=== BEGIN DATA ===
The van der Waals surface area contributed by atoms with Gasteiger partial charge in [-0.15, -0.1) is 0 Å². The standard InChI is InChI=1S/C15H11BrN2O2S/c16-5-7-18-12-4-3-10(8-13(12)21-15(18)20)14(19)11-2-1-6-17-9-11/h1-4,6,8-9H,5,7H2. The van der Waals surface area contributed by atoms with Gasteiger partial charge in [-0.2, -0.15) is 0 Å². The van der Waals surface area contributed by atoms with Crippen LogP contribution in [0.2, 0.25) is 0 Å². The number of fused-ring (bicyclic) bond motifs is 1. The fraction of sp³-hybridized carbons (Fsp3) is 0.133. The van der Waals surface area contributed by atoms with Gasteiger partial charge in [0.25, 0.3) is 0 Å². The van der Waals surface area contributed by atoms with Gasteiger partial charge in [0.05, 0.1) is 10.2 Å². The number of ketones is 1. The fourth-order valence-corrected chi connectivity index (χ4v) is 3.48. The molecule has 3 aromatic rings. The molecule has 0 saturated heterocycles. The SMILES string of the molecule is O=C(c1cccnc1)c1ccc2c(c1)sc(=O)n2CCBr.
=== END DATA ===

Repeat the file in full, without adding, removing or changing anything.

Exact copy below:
The van der Waals surface area contributed by atoms with Gasteiger partial charge in [-0.15, -0.1) is 0 Å². The standard InChI is InChI=1S/C15H11BrN2O2S/c16-5-7-18-12-4-3-10(8-13(12)21-15(18)20)14(19)11-2-1-6-17-9-11/h1-4,6,8-9H,5,7H2. The van der Waals surface area contributed by atoms with Gasteiger partial charge in [-0.2, -0.15) is 0 Å². The van der Waals surface area contributed by atoms with Crippen LogP contribution in [0.2, 0.25) is 0 Å². The number of fused-ring (bicyclic) bond motifs is 1. The fraction of sp³-hybridized carbons (Fsp3) is 0.133. The van der Waals surface area contributed by atoms with Gasteiger partial charge in [0.25, 0.3) is 0 Å². The van der Waals surface area contributed by atoms with Gasteiger partial charge in [0.05, 0.1) is 10.2 Å². The number of ketones is 1. The fourth-order valence-corrected chi connectivity index (χ4v) is 3.48. The molecule has 3 aromatic rings. The molecule has 0 saturated heterocycles. The SMILES string of the molecule is O=C(c1cccnc1)c1ccc2c(c1)sc(=O)n2CCBr.